So much for all that talk about getting off to a better start than last season.
Bartolo Colon, hoping to avoid a repeat of the early-season troubles that last year contributed to a career-worst 5.01 earned-run average, struggled mightily Sunday in his second start of 2005.
Colon gave up 11 hits, the most of his Angel career, and six runs in six innings during the Kansas City Royals' 8-3 victory in front of 40,689 at Angel Stadium.
The Royals shelled Colon for eight hits and five runs in the first two innings, prompting a cascade of boos from fans who have cheered and jeered the Angels with equal fervor during their uneven start.
"They have the right to express themselves," Colon said through an interpreter. "I didn't do my job. Overall, they expect a lot from our team, and we expect to give them a lot back to cheer for."
The Angel offense hasn't been in a particularly giving mood in its first six games; Angel hitters are batting .221 and the team is averaging 4.2 runs.
But the damage extended beyond the Angel psyche in the ninth inning, when reliever Bret Prinz had to leave after spraining the back of his right shoulder. The Angels put Prinz on the disabled list and recalled right-hander Chris Bootcheck from triple-A Salt Lake.
"I threw a slider and something grabbed in the back of my shoulder," Prinz said. "Nothing popped or ripped, it just tightened up on me."
The Royals amassed 17 hits against four pitchers, with every starter registering at least one hit. Ruben Gotay had a career-high four hits, including a two-run home run, and drove in three runs one day after committing an error that paved the way for four unearned runs.
Pitching to backup catcher Jose Molina, who last season developed a strong rapport with Colon, did not seem to benefit the right-hander Sunday.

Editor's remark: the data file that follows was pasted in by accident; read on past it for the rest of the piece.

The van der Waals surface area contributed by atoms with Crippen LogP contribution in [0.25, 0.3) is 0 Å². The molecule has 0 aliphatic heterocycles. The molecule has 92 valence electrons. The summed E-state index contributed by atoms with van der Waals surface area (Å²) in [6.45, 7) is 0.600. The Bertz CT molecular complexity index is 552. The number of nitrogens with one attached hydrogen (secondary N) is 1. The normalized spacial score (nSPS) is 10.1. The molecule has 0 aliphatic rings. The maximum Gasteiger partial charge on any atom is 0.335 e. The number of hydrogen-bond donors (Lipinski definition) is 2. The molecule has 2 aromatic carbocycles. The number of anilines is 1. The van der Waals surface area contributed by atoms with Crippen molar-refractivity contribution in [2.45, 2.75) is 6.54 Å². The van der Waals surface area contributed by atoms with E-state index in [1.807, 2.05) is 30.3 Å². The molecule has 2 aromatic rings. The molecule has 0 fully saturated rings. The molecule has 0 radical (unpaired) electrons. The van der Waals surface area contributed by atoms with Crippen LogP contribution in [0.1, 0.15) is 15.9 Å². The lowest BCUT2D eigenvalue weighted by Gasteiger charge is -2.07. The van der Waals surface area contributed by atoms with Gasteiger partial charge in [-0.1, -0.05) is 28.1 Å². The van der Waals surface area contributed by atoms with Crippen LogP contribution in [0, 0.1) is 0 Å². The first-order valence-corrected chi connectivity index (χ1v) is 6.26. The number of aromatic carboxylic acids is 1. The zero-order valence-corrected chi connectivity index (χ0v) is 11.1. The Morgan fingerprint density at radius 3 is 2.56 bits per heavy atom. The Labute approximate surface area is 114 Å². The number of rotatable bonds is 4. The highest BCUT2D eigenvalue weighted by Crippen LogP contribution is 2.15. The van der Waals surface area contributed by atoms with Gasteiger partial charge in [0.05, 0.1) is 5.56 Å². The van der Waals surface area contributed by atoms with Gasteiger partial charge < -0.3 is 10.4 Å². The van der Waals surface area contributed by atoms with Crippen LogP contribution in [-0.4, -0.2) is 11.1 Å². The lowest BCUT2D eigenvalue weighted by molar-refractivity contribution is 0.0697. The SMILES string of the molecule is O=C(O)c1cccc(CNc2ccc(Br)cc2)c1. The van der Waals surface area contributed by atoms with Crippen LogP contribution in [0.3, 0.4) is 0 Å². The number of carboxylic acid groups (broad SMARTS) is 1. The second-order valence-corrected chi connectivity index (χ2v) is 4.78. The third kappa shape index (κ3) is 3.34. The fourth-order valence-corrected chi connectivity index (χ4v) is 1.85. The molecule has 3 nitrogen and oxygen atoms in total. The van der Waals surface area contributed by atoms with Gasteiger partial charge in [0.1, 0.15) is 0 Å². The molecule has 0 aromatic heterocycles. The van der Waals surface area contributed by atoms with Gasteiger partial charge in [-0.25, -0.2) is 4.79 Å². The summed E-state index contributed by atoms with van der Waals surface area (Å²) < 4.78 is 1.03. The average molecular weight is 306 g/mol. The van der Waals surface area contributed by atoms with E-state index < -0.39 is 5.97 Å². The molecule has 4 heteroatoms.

Colon (1-1) did not set down the Royals in order until the fifth and sixth innings, but that only served to put a decent ending on an otherwise forgettable afternoon in which his ERA increased from 1.35 to 4.97.
"Those guys squared up a couple of balls that maybe weren't exactly where Bart wanted them, and that was the difference," Manager Mike Scioscia said.
"When I made mistakes," said Colon, who walked two and struck out three, "they made me pay."
Brian Anderson and three relievers limited the Angels to six hits. Anderson (1-0) set down the first 10 batters he faced, four by strikeout, before things unraveled a bit in the span of two pitches in the fourth inning.
Chone Figgins hit a one-out triple to left-center field and Vladimir Guerrero followed with a mammoth first-pitch, two-run homer to left field that cut the Angel deficit to 6-2. Five of Guerrero's 10 hits against Anderson have been homers.
The Angels put two on with two out in the fifth inning after Robb Quinlan reached on an error and Molina followed with a bunt single, but Darin Erstad grounded out. The Angels later put two runners in scoring position but stranded them as well.
"You just try to peck away, get a run here and there," Erstad said of trying to rally from a 6-0 deficit. "We just couldn't get anything going. [Anderson] got ahead and he didn't walk anybody."
Anderson, a former Angel, gave up five hits and three runs in six-plus innings, striking out five and walking none.
"When you're down 6-0," Scioscia said, "it really opens up a pitcher's repertoire and at times pitchers can become more aggressive on the mound when they have a big lead."